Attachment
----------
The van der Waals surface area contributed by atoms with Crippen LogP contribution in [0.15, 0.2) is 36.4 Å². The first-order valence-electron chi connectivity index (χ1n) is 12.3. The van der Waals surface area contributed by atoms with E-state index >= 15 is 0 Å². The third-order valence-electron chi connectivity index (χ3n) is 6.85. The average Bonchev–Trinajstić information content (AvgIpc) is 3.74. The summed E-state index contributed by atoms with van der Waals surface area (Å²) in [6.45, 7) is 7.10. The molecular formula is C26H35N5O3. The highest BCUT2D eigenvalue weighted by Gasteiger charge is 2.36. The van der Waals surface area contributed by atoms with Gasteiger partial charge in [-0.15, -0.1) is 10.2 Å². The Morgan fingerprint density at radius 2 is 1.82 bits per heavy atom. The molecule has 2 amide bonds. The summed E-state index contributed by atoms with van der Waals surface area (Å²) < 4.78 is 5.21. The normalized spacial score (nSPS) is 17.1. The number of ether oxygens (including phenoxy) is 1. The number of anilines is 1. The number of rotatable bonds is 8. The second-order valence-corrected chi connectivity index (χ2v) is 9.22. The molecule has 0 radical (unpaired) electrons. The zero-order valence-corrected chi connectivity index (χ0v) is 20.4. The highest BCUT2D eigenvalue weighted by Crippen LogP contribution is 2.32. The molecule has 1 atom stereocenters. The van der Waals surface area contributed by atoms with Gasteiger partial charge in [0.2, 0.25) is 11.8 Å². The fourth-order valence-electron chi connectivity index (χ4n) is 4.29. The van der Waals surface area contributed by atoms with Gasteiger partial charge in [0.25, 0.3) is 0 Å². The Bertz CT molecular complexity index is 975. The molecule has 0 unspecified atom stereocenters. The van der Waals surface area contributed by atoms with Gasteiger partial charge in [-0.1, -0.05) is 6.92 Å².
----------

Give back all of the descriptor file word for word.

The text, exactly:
The van der Waals surface area contributed by atoms with Crippen LogP contribution in [0.15, 0.2) is 36.4 Å². The first-order valence-electron chi connectivity index (χ1n) is 12.3. The van der Waals surface area contributed by atoms with E-state index >= 15 is 0 Å². The third-order valence-electron chi connectivity index (χ3n) is 6.85. The average Bonchev–Trinajstić information content (AvgIpc) is 3.74. The summed E-state index contributed by atoms with van der Waals surface area (Å²) in [6.45, 7) is 7.10. The molecular formula is C26H35N5O3. The highest BCUT2D eigenvalue weighted by Gasteiger charge is 2.36. The van der Waals surface area contributed by atoms with Gasteiger partial charge in [-0.15, -0.1) is 10.2 Å². The Morgan fingerprint density at radius 2 is 1.82 bits per heavy atom. The molecule has 2 amide bonds. The summed E-state index contributed by atoms with van der Waals surface area (Å²) < 4.78 is 5.21. The normalized spacial score (nSPS) is 17.1. The number of ether oxygens (including phenoxy) is 1. The number of anilines is 1. The number of rotatable bonds is 8. The second-order valence-corrected chi connectivity index (χ2v) is 9.22. The molecule has 0 radical (unpaired) electrons. The zero-order valence-corrected chi connectivity index (χ0v) is 20.4. The highest BCUT2D eigenvalue weighted by Crippen LogP contribution is 2.32. The molecule has 1 atom stereocenters. The van der Waals surface area contributed by atoms with Gasteiger partial charge in [0.2, 0.25) is 11.8 Å². The fourth-order valence-electron chi connectivity index (χ4n) is 4.29. The van der Waals surface area contributed by atoms with Gasteiger partial charge in [0.25, 0.3) is 0 Å². The Bertz CT molecular complexity index is 975. The molecule has 0 unspecified atom stereocenters. The van der Waals surface area contributed by atoms with Gasteiger partial charge in [-0.1, -0.05) is 6.92 Å².